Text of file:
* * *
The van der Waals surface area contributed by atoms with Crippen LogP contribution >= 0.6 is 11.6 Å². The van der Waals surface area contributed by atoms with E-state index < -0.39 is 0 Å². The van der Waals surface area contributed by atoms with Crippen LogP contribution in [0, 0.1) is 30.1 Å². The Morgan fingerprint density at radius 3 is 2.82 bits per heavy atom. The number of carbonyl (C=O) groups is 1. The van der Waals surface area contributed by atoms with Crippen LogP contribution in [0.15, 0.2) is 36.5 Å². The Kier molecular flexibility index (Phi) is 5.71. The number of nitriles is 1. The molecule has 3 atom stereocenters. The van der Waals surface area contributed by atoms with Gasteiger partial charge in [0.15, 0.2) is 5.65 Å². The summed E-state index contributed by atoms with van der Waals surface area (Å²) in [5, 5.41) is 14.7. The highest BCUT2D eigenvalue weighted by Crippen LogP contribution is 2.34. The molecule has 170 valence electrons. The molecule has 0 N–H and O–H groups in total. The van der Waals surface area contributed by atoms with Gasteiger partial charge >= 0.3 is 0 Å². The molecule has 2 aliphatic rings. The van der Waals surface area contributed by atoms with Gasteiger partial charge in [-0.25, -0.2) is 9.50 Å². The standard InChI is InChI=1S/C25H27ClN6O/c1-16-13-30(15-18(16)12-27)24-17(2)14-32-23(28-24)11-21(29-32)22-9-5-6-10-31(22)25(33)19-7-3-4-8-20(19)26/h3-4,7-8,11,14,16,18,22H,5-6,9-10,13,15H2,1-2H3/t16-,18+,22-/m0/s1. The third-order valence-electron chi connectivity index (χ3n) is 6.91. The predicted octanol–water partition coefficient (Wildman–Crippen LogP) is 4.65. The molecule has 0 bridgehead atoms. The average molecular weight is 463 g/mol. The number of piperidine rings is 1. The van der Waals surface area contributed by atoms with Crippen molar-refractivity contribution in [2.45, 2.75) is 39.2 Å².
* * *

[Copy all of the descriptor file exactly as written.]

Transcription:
The van der Waals surface area contributed by atoms with Crippen LogP contribution >= 0.6 is 11.6 Å². The van der Waals surface area contributed by atoms with E-state index < -0.39 is 0 Å². The van der Waals surface area contributed by atoms with Crippen LogP contribution in [0, 0.1) is 30.1 Å². The Morgan fingerprint density at radius 3 is 2.82 bits per heavy atom. The number of carbonyl (C=O) groups is 1. The van der Waals surface area contributed by atoms with Crippen LogP contribution in [0.15, 0.2) is 36.5 Å². The Kier molecular flexibility index (Phi) is 5.71. The number of nitriles is 1. The molecule has 3 atom stereocenters. The van der Waals surface area contributed by atoms with Gasteiger partial charge in [0.15, 0.2) is 5.65 Å². The summed E-state index contributed by atoms with van der Waals surface area (Å²) in [5, 5.41) is 14.7. The highest BCUT2D eigenvalue weighted by Crippen LogP contribution is 2.34. The molecule has 170 valence electrons. The molecule has 0 N–H and O–H groups in total. The van der Waals surface area contributed by atoms with Gasteiger partial charge >= 0.3 is 0 Å². The molecule has 2 aliphatic rings. The van der Waals surface area contributed by atoms with Gasteiger partial charge in [-0.25, -0.2) is 9.50 Å². The standard InChI is InChI=1S/C25H27ClN6O/c1-16-13-30(15-18(16)12-27)24-17(2)14-32-23(28-24)11-21(29-32)22-9-5-6-10-31(22)25(33)19-7-3-4-8-20(19)26/h3-4,7-8,11,14,16,18,22H,5-6,9-10,13,15H2,1-2H3/t16-,18+,22-/m0/s1. The third-order valence-electron chi connectivity index (χ3n) is 6.91. The predicted octanol–water partition coefficient (Wildman–Crippen LogP) is 4.65. The molecule has 0 bridgehead atoms. The average molecular weight is 463 g/mol. The number of piperidine rings is 1. The van der Waals surface area contributed by atoms with Crippen molar-refractivity contribution in [2.45, 2.75) is 39.2 Å².